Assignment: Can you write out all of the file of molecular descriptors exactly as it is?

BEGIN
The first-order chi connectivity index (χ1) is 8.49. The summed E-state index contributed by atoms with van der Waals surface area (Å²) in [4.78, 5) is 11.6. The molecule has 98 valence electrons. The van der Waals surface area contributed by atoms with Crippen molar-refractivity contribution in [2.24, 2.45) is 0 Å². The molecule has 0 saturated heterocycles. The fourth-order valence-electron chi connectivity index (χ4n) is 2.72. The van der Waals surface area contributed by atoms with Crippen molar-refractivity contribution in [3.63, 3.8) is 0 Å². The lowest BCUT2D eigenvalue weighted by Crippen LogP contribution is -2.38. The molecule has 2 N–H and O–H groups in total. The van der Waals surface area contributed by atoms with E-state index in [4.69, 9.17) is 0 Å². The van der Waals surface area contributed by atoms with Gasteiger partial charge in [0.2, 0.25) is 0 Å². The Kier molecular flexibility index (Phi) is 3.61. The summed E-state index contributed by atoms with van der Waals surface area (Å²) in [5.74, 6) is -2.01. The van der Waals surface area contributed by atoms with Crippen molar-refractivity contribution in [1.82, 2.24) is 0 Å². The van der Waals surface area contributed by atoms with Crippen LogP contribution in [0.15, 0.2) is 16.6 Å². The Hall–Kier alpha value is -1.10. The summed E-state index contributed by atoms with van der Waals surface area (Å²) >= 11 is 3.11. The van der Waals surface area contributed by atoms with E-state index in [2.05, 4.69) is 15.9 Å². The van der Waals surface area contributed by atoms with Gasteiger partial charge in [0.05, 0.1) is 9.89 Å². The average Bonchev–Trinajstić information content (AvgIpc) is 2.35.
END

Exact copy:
The first-order chi connectivity index (χ1) is 8.49. The summed E-state index contributed by atoms with van der Waals surface area (Å²) in [4.78, 5) is 11.6. The molecule has 98 valence electrons. The van der Waals surface area contributed by atoms with Crippen molar-refractivity contribution in [2.24, 2.45) is 0 Å². The molecule has 0 saturated heterocycles. The fourth-order valence-electron chi connectivity index (χ4n) is 2.72. The van der Waals surface area contributed by atoms with Crippen molar-refractivity contribution in [3.63, 3.8) is 0 Å². The lowest BCUT2D eigenvalue weighted by Crippen LogP contribution is -2.38. The molecule has 2 N–H and O–H groups in total. The van der Waals surface area contributed by atoms with E-state index in [4.69, 9.17) is 0 Å². The van der Waals surface area contributed by atoms with Gasteiger partial charge in [0.2, 0.25) is 0 Å². The Kier molecular flexibility index (Phi) is 3.61. The summed E-state index contributed by atoms with van der Waals surface area (Å²) in [5.74, 6) is -2.01. The van der Waals surface area contributed by atoms with Crippen molar-refractivity contribution in [1.82, 2.24) is 0 Å². The van der Waals surface area contributed by atoms with Crippen LogP contribution in [0.15, 0.2) is 16.6 Å². The Hall–Kier alpha value is -1.10. The summed E-state index contributed by atoms with van der Waals surface area (Å²) >= 11 is 3.11. The van der Waals surface area contributed by atoms with E-state index in [2.05, 4.69) is 15.9 Å². The van der Waals surface area contributed by atoms with Gasteiger partial charge in [0.05, 0.1) is 9.89 Å². The average Bonchev–Trinajstić information content (AvgIpc) is 2.35.